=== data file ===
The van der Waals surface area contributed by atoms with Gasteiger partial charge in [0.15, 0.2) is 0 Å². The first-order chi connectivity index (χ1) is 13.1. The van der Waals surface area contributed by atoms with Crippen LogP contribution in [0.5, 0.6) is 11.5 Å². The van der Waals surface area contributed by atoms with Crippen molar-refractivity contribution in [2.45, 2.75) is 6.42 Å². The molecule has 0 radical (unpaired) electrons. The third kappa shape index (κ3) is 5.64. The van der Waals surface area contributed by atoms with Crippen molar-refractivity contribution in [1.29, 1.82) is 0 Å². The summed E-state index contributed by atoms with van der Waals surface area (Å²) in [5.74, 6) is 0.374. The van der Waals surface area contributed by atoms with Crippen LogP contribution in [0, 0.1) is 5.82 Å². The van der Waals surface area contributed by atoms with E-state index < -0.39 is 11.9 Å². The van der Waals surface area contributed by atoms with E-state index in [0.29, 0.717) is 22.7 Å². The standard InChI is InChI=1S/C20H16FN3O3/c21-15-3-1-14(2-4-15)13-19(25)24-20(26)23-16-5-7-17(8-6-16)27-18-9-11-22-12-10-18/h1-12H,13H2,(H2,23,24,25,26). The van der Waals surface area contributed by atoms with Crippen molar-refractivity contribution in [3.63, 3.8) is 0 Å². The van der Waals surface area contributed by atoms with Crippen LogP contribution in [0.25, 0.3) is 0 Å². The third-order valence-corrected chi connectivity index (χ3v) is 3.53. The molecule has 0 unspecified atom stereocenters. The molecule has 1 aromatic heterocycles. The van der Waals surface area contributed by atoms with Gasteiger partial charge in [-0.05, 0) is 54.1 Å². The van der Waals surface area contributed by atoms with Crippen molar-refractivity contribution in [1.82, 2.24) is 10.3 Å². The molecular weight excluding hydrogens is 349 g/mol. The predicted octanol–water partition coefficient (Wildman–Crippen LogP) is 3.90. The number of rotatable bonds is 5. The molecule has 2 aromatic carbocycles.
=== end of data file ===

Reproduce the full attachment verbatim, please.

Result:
The van der Waals surface area contributed by atoms with Gasteiger partial charge in [0.15, 0.2) is 0 Å². The first-order chi connectivity index (χ1) is 13.1. The van der Waals surface area contributed by atoms with Crippen LogP contribution in [0.5, 0.6) is 11.5 Å². The van der Waals surface area contributed by atoms with Crippen molar-refractivity contribution in [2.45, 2.75) is 6.42 Å². The molecule has 0 radical (unpaired) electrons. The third kappa shape index (κ3) is 5.64. The van der Waals surface area contributed by atoms with Crippen molar-refractivity contribution in [1.29, 1.82) is 0 Å². The summed E-state index contributed by atoms with van der Waals surface area (Å²) in [5.74, 6) is 0.374. The van der Waals surface area contributed by atoms with Crippen LogP contribution in [0, 0.1) is 5.82 Å². The van der Waals surface area contributed by atoms with E-state index < -0.39 is 11.9 Å². The van der Waals surface area contributed by atoms with E-state index in [0.29, 0.717) is 22.7 Å². The standard InChI is InChI=1S/C20H16FN3O3/c21-15-3-1-14(2-4-15)13-19(25)24-20(26)23-16-5-7-17(8-6-16)27-18-9-11-22-12-10-18/h1-12H,13H2,(H2,23,24,25,26). The van der Waals surface area contributed by atoms with Crippen molar-refractivity contribution in [3.63, 3.8) is 0 Å². The van der Waals surface area contributed by atoms with Crippen LogP contribution in [0.25, 0.3) is 0 Å². The third-order valence-corrected chi connectivity index (χ3v) is 3.53. The molecule has 0 unspecified atom stereocenters. The molecule has 1 aromatic heterocycles. The van der Waals surface area contributed by atoms with Gasteiger partial charge in [-0.05, 0) is 54.1 Å². The van der Waals surface area contributed by atoms with Crippen molar-refractivity contribution in [1.82, 2.24) is 10.3 Å². The molecular weight excluding hydrogens is 349 g/mol. The predicted octanol–water partition coefficient (Wildman–Crippen LogP) is 3.90. The number of rotatable bonds is 5. The molecule has 2 aromatic carbocycles.